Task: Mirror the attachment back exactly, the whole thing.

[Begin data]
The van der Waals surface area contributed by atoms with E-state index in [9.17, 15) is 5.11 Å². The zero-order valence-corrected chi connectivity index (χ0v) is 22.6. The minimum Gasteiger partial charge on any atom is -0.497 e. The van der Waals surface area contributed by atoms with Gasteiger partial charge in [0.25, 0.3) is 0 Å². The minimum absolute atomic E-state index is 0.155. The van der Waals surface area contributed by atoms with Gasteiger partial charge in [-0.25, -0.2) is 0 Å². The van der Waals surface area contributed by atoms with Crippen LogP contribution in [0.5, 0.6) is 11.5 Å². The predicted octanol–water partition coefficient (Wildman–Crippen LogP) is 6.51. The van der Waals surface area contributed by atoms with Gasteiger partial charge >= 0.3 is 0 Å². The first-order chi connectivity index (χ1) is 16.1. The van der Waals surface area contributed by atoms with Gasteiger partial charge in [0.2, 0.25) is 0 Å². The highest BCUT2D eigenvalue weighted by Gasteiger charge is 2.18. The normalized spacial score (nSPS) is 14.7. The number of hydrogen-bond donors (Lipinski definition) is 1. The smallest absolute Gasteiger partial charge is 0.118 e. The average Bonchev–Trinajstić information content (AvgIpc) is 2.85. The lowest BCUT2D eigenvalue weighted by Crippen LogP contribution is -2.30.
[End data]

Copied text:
The van der Waals surface area contributed by atoms with E-state index in [9.17, 15) is 5.11 Å². The zero-order valence-corrected chi connectivity index (χ0v) is 22.6. The minimum Gasteiger partial charge on any atom is -0.497 e. The van der Waals surface area contributed by atoms with Gasteiger partial charge in [0.25, 0.3) is 0 Å². The minimum absolute atomic E-state index is 0.155. The van der Waals surface area contributed by atoms with Gasteiger partial charge in [-0.25, -0.2) is 0 Å². The van der Waals surface area contributed by atoms with Crippen LogP contribution in [0.5, 0.6) is 11.5 Å². The predicted octanol–water partition coefficient (Wildman–Crippen LogP) is 6.51. The van der Waals surface area contributed by atoms with Gasteiger partial charge >= 0.3 is 0 Å². The first-order chi connectivity index (χ1) is 16.1. The van der Waals surface area contributed by atoms with Gasteiger partial charge in [0.2, 0.25) is 0 Å². The highest BCUT2D eigenvalue weighted by Gasteiger charge is 2.18. The normalized spacial score (nSPS) is 14.7. The number of hydrogen-bond donors (Lipinski definition) is 1. The smallest absolute Gasteiger partial charge is 0.118 e. The average Bonchev–Trinajstić information content (AvgIpc) is 2.85. The lowest BCUT2D eigenvalue weighted by Crippen LogP contribution is -2.30.